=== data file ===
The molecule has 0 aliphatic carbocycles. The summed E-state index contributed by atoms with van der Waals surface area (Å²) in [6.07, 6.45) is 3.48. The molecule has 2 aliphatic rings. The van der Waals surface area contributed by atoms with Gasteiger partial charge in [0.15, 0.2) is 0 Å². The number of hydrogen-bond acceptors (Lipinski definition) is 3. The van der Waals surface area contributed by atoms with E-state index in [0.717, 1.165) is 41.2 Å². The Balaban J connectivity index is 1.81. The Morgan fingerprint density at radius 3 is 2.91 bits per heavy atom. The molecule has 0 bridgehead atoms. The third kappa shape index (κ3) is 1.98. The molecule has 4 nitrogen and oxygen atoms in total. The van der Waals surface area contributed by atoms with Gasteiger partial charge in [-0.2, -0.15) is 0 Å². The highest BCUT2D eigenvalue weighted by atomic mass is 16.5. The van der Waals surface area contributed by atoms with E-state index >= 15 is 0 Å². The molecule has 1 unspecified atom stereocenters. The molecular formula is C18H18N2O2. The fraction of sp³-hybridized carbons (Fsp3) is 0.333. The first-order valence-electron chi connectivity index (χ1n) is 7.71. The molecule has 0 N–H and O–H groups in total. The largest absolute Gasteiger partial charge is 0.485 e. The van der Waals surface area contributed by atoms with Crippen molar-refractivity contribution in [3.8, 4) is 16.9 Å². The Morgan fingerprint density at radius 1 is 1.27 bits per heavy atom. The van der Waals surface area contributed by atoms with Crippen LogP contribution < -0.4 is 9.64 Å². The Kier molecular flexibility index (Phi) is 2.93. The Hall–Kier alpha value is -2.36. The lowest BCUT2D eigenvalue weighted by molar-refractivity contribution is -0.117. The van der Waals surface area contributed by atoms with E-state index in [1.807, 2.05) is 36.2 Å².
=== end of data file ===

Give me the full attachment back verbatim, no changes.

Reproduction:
The molecule has 0 aliphatic carbocycles. The summed E-state index contributed by atoms with van der Waals surface area (Å²) in [6.07, 6.45) is 3.48. The molecule has 2 aliphatic rings. The van der Waals surface area contributed by atoms with Gasteiger partial charge in [0.15, 0.2) is 0 Å². The number of hydrogen-bond acceptors (Lipinski definition) is 3. The van der Waals surface area contributed by atoms with E-state index in [0.717, 1.165) is 41.2 Å². The Balaban J connectivity index is 1.81. The Morgan fingerprint density at radius 3 is 2.91 bits per heavy atom. The molecule has 0 bridgehead atoms. The third kappa shape index (κ3) is 1.98. The molecule has 4 nitrogen and oxygen atoms in total. The van der Waals surface area contributed by atoms with Gasteiger partial charge in [-0.2, -0.15) is 0 Å². The highest BCUT2D eigenvalue weighted by atomic mass is 16.5. The van der Waals surface area contributed by atoms with E-state index >= 15 is 0 Å². The molecule has 1 unspecified atom stereocenters. The molecular formula is C18H18N2O2. The fraction of sp³-hybridized carbons (Fsp3) is 0.333. The first-order valence-electron chi connectivity index (χ1n) is 7.71. The molecule has 0 N–H and O–H groups in total. The largest absolute Gasteiger partial charge is 0.485 e. The van der Waals surface area contributed by atoms with Crippen molar-refractivity contribution in [3.8, 4) is 16.9 Å². The Morgan fingerprint density at radius 1 is 1.27 bits per heavy atom. The van der Waals surface area contributed by atoms with Crippen LogP contribution < -0.4 is 9.64 Å². The Kier molecular flexibility index (Phi) is 2.93. The Hall–Kier alpha value is -2.36. The lowest BCUT2D eigenvalue weighted by molar-refractivity contribution is -0.117. The van der Waals surface area contributed by atoms with E-state index in [1.807, 2.05) is 36.2 Å².